There are only eight lean hog futures to cover 52 weeks, meaning some lean hog contracts are used to cover as many as eight or nine weeks in the year. To better understand lean hog futures, producers who use forward contracting programs should understand that lean hog futures of any trading month are the market’s best guess of cash on one day – the day that contract expires.
Because lean hog futures have a cash settlement, an expiring lean hog contract must match the two-day settlement CME lean hog index (LM_HG201) on the day of expiry. What that means is, as futures trade up and down throughout the course of a year, the contract value is based on a prediction of how the market will behave at that point, based on the information and historical trends at present.
For example, December 2021 lean hogs trade at a different value nearly every day and recently have been as high as U.S. dollars (USD) $89.55 per 100 pounds (cwt) on June 10 and as low as USD $74.12/cwt on June 24. Neither of those prices mean anything concrete, other than representing the market’s best guess of what cash is going to be on the day the December 2021 contract expires – somewhere around December 14.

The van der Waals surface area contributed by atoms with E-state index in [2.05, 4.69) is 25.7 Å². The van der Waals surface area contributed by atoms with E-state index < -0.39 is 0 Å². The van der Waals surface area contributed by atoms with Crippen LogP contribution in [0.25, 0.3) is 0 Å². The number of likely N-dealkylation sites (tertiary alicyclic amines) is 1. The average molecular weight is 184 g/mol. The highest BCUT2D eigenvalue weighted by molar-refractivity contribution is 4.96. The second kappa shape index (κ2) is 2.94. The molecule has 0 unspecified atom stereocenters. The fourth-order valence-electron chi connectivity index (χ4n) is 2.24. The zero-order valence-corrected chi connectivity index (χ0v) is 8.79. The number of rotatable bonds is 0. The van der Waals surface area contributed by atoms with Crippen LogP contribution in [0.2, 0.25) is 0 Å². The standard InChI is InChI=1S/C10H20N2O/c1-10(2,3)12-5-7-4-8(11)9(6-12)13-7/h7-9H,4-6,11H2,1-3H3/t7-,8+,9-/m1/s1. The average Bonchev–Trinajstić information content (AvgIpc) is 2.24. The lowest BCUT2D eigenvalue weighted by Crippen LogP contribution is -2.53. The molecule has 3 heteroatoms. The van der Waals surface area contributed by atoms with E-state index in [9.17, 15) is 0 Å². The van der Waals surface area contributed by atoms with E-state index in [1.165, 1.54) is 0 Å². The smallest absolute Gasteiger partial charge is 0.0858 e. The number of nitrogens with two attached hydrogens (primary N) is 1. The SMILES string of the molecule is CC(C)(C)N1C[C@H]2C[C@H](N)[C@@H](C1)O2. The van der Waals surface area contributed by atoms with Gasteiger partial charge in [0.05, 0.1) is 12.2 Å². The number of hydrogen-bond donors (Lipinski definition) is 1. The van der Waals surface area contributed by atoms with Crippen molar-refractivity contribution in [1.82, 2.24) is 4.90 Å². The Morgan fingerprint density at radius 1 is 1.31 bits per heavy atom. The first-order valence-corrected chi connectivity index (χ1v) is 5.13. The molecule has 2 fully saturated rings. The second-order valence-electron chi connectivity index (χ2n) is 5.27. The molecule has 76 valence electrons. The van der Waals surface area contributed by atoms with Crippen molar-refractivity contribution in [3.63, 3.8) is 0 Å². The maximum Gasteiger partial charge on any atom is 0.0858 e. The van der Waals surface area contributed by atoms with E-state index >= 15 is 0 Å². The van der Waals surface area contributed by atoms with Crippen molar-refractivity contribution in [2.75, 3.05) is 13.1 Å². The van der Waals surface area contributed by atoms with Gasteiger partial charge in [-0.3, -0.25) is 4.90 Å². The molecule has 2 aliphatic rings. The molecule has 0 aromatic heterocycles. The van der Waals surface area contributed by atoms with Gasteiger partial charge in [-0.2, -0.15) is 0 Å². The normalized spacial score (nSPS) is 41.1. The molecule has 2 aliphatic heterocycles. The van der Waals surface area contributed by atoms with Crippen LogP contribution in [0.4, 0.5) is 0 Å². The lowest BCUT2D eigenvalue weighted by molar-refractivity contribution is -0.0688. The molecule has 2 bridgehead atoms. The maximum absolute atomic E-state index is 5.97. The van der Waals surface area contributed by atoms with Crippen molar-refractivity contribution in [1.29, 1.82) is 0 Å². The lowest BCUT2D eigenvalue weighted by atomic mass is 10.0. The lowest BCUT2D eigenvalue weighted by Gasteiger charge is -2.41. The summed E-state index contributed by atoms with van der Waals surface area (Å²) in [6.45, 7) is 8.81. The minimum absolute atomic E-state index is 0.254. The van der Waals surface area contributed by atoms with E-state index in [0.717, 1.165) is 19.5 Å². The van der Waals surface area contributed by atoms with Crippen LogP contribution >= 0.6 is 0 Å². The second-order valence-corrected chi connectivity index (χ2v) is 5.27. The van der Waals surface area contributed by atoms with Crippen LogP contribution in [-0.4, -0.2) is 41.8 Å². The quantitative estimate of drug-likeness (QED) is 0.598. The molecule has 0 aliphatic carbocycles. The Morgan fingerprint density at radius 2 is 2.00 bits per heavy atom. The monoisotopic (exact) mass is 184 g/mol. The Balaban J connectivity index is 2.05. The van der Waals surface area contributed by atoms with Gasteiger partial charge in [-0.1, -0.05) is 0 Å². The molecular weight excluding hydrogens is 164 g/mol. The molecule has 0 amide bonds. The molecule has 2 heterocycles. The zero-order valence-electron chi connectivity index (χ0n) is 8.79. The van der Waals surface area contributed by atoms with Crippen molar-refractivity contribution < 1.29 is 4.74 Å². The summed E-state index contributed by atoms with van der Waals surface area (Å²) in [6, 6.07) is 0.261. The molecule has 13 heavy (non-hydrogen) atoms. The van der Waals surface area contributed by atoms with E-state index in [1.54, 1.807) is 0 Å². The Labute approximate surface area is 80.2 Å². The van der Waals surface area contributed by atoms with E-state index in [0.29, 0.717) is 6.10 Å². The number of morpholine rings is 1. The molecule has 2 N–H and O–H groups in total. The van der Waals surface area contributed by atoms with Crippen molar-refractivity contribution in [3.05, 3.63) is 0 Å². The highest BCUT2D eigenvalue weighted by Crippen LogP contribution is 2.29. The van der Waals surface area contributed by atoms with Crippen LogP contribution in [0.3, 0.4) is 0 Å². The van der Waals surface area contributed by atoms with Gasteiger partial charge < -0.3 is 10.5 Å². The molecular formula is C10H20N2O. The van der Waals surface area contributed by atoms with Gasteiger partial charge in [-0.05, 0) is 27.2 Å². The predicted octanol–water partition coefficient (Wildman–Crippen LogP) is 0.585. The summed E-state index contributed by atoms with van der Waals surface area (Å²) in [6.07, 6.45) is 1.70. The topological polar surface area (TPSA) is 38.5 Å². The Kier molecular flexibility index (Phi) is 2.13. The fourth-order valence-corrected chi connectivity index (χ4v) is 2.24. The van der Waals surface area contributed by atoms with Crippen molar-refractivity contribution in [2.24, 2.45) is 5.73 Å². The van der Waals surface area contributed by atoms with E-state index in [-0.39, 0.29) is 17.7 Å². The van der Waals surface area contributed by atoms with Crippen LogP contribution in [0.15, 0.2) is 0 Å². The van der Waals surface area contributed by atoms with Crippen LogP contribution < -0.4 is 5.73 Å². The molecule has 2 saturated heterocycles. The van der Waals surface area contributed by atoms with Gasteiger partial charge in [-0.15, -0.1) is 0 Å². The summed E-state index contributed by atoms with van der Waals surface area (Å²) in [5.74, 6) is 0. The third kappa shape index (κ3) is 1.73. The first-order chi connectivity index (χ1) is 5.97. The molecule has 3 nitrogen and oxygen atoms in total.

Every closing price and every daily change between the day a contract starts trading to the day it expires is just a bunch of guesses. Opportunities arise when the market moves a contract much higher than where it eventually expires, giving producers a chance to hedge something better than cash.
Conversely, when the market moves the lean hog futures guess lower than what it will expire at, producers may find their returns to be worse than the cash value, meaning there is opportunity for packers to take advantage of lower carcass or cutout values, depending on how their contracts are formulated.
If you would like more information, Alberta Pork’s website (albertapork.com) includes further explanation on weekly cash calculations, according to individual packers’ contracts.
Basis trends come from historical observations
As anyone following the market would expect, there are trends in basis heading into expiry. Although the trends in futures may not be known, basis often follows patterns during certain times of the year. The easiest week to predict lean hog basis is during the week of expiry, as the market knows it must merge to near zero, which means that basis tightens. However, during all weeks before that – which could be as many as eight or nine weeks in the case of February, April, October and December (which all cover two months) – price adjustments can be significant.